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Scientists accuse officials of cherry-picking data to defend disease-control scheme.

More than 32,000 badgers were killed in England this autumn during the annual cull, which is intended to reduce tuberculosis in cattle.

Government officials claimed the culls were effective and starting to reduce prevalence of the disease in cows. But independent scientists said the officials were cherry-picking data and making up targets as they went along.

TB in cattle costs taxpayers £100m in compensation each year, with 33,000 infected animals slaughtered in 2017. The environment secretary, Michael Gove, approved a huge expansion of badger culling in September. This resulted in the largest number of animals killed to date.

An independent review of TB control, commissioned by Gove and published in November, concluded that frequent trading of cattle and poor biosecurity on farms was “severely hampering” control efforts. It was wrong to blame badgers as the main cause of the outbreaks, the scientists said, although Gove had told them not to assess whether the current badger culls were working.

Data published on Tuesday shows that in the 30 culls taking place across England, 32,601 badgers were shot this autumn, the highest number on record.

An earlier 10-year trial of badger culling showed it was vital to kill at least 70% of badgers in an area to reduce TB in cattle, but as a protected species badgers must not be wiped out either. Therefore, minimum and maximum cull targets are set.

In all but one case, the initial targets were reviewed “as operations progressed”. Almost half the culls failed to meet their initial targets, with one in Devon killing three times more than the initial minimum.

“The ways that these targets were altered varied between sites in a completely non-standard way,” said Prof Rosie Woodroffe, of the Institute of Zoology, who was part of the 10-year trial. “The scientific term for this methodology is ‘making it up as you go along’.” She said the government appeared to have no idea of actual badger populations.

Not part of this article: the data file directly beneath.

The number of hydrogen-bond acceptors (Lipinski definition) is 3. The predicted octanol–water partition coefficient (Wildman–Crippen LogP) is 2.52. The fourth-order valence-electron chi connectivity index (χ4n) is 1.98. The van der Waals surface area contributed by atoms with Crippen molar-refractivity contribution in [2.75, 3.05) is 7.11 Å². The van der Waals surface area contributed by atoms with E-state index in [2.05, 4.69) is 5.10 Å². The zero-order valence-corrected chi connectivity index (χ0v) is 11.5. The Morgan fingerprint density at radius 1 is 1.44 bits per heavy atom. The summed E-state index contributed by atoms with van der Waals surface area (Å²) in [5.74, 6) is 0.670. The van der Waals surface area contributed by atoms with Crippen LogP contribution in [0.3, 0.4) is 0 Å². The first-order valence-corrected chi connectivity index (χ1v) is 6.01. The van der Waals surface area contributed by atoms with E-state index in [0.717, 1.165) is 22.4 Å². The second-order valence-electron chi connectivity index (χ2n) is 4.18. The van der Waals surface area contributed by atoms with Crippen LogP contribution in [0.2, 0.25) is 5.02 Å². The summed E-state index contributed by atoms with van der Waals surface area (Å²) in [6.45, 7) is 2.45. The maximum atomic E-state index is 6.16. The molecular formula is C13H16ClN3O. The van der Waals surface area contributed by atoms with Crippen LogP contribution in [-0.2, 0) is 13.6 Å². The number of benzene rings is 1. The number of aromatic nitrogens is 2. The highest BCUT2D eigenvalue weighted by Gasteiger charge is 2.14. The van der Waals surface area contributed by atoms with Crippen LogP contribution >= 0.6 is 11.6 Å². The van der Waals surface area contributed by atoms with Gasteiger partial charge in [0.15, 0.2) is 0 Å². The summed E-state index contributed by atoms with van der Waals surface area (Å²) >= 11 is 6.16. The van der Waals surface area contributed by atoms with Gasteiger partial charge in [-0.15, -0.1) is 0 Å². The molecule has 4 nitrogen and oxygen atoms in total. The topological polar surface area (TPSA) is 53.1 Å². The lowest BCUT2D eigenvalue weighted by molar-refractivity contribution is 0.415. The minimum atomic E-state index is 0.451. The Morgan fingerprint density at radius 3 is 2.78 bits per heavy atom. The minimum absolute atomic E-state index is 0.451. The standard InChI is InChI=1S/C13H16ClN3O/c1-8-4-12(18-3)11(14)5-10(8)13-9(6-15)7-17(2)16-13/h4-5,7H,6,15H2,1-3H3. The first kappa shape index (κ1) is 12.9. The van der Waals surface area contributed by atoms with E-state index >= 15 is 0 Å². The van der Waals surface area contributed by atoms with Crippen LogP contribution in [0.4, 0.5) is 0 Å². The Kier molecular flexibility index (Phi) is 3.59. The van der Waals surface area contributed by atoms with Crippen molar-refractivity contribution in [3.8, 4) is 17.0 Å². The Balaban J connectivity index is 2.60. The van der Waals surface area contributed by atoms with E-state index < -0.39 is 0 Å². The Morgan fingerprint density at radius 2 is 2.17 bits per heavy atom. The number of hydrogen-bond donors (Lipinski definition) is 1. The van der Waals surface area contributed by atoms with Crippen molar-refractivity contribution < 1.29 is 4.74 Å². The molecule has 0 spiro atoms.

Natural England, the government’s nature agency, licences the badger culls. Its chief scientist, Tim Hill, said: “Industry-led badger control continues to deliver the level of effectiveness required by the policy to be confident of achieving disease control benefits.”

However, Woodroffe said the reduction in badger numbers was impossible to estimate from the information gathered and so there was no basis for such confidence. “We are all used to politicians making optimistic statements based on unreliable data. For a scientist to do so is deeply worrying,” she said.

The government’s chief vet, Christine Middlemiss, said the first cull areas, in Gloucestershire and Somerset, were starting to see drops in TB in cattle, and a full analysis of the data was under way.

Woodroffe said: “Claims that the culls are reducing cattle TB is based on cherry-picking data from a report produced by government scientists. It states explicitly that ‘these data alone cannot demonstrate whether the badger control policy is effective in reducing bovine TB in cattle’.” Middlemiss did not mention another cull area, Dorset, where TB rates appear to be rising.

Dominic Dyer, the chief executive of the Badger Trust, said: “This is the largest destruction of a protected species in living memory. By the end of 2018, the government will have spent over £50m of public funds killing over 67,000 badgers [since 2013], which could push the species to the verge of local extinction in areas of England where it has lived since the ice age. The badger cull is a cruel, costly and ineffective policy and its continuation is a national disgrace.”